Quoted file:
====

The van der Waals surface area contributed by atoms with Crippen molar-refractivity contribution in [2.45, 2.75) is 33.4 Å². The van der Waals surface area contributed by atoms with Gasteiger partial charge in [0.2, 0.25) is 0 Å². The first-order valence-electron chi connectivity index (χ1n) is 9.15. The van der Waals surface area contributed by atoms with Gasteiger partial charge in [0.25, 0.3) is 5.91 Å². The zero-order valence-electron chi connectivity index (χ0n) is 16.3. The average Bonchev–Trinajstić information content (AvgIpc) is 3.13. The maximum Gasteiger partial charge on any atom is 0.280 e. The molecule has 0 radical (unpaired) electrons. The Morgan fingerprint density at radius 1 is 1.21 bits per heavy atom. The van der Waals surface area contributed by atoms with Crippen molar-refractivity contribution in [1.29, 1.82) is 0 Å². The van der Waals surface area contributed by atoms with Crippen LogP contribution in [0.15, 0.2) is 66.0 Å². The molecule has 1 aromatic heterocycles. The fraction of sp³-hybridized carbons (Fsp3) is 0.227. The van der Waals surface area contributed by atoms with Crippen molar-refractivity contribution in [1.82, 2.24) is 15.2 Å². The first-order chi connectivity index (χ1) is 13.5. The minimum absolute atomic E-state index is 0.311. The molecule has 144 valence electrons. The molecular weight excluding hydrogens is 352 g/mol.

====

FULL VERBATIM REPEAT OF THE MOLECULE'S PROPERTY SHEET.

The van der Waals surface area contributed by atoms with Crippen molar-refractivity contribution in [2.45, 2.75) is 33.4 Å². The van der Waals surface area contributed by atoms with Gasteiger partial charge in [0.2, 0.25) is 0 Å². The first-order valence-electron chi connectivity index (χ1n) is 9.15. The van der Waals surface area contributed by atoms with Gasteiger partial charge in [0.25, 0.3) is 5.91 Å². The zero-order valence-electron chi connectivity index (χ0n) is 16.3. The average Bonchev–Trinajstić information content (AvgIpc) is 3.13. The maximum Gasteiger partial charge on any atom is 0.280 e. The molecule has 0 radical (unpaired) electrons. The Morgan fingerprint density at radius 1 is 1.21 bits per heavy atom. The van der Waals surface area contributed by atoms with Crippen molar-refractivity contribution in [1.29, 1.82) is 0 Å². The van der Waals surface area contributed by atoms with Crippen LogP contribution in [0.15, 0.2) is 66.0 Å². The molecule has 1 aromatic heterocycles. The fraction of sp³-hybridized carbons (Fsp3) is 0.227. The van der Waals surface area contributed by atoms with Crippen molar-refractivity contribution in [1.82, 2.24) is 15.2 Å². The first-order chi connectivity index (χ1) is 13.5. The minimum absolute atomic E-state index is 0.311. The molecule has 144 valence electrons. The molecular weight excluding hydrogens is 352 g/mol.